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The Road to Apostasy

Erik Raymond: When someone walks away from the faith it sends seismic ripples throughout the church. Somewhere amid the shock and emotions, we realize that we saw alarming signs but didn’t think they would materialize. I personally have seen this happen far too many times. In each case however, the steps, the path is strikingly similar. So, how does it happen? Let me walk you down the road to apostasy. This is intended to illuminate this dark and often camouflaged path. First let me give you a bottom line proposition: The road to apostasy is paved by bricks of apathy towards Christ. If you want to persevere, then give attention to your affections. This is a summary. Let’s work it out. 1. Neglect. When someone is routinely neglecting the common means of grace you can be sure that there will be spiritual consequences. Just as an unhealthy diet will effect the body so too negligence of spiritual food will adversely effect the spiritual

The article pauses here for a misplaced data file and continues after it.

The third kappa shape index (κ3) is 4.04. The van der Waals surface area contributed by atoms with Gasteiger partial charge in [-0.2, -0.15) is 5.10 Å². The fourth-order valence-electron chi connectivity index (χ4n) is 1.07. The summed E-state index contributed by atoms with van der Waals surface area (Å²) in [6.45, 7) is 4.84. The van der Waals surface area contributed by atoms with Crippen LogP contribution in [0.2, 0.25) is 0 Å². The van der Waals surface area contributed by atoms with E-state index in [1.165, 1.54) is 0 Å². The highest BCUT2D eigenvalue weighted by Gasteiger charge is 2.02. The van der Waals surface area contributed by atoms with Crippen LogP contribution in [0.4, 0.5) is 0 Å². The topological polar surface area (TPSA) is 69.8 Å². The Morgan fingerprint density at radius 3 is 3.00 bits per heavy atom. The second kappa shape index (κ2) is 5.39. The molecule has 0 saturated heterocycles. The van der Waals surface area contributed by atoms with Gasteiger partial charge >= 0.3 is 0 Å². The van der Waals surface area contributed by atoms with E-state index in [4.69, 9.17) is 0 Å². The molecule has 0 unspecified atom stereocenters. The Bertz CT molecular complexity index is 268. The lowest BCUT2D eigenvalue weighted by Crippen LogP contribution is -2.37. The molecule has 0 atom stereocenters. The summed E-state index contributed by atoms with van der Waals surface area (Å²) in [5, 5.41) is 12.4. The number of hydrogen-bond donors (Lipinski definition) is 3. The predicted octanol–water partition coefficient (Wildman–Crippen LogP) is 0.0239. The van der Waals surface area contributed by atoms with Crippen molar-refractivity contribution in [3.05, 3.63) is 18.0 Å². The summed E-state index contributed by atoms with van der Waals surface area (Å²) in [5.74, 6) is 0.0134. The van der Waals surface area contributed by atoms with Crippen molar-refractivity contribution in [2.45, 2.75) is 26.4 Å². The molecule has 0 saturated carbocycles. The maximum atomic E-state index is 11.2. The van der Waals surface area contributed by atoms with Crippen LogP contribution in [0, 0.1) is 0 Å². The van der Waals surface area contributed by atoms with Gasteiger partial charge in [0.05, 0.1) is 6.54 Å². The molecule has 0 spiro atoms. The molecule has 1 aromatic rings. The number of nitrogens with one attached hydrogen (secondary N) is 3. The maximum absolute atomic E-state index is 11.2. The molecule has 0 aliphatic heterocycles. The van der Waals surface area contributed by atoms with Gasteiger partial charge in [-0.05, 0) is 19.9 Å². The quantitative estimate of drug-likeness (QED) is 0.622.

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What Is God’s Glory?

John Piper: Defining the Impossible Defining the glory of God is impossible, I say, because it is more like the word beauty than the word basketball. If somebody says that they have never heard of a basketball — they don’t know what a basketball is — and so they say, “Define a basketball,” then that would not be hard for you to do. You would use your hands, and you would say, Well, it is like a round thing made out of leather or rubber and about ten or nine inches in diameter, and you blow it up. You inflate it, so it is pretty hard. Then you can bounce it like this, and you can throw it to people, and you can run while you are bouncing it. Then there is this hoop at the end (but it used to be a basket), and you try to throw the ball through the hoop. That is why it is called a basketball. They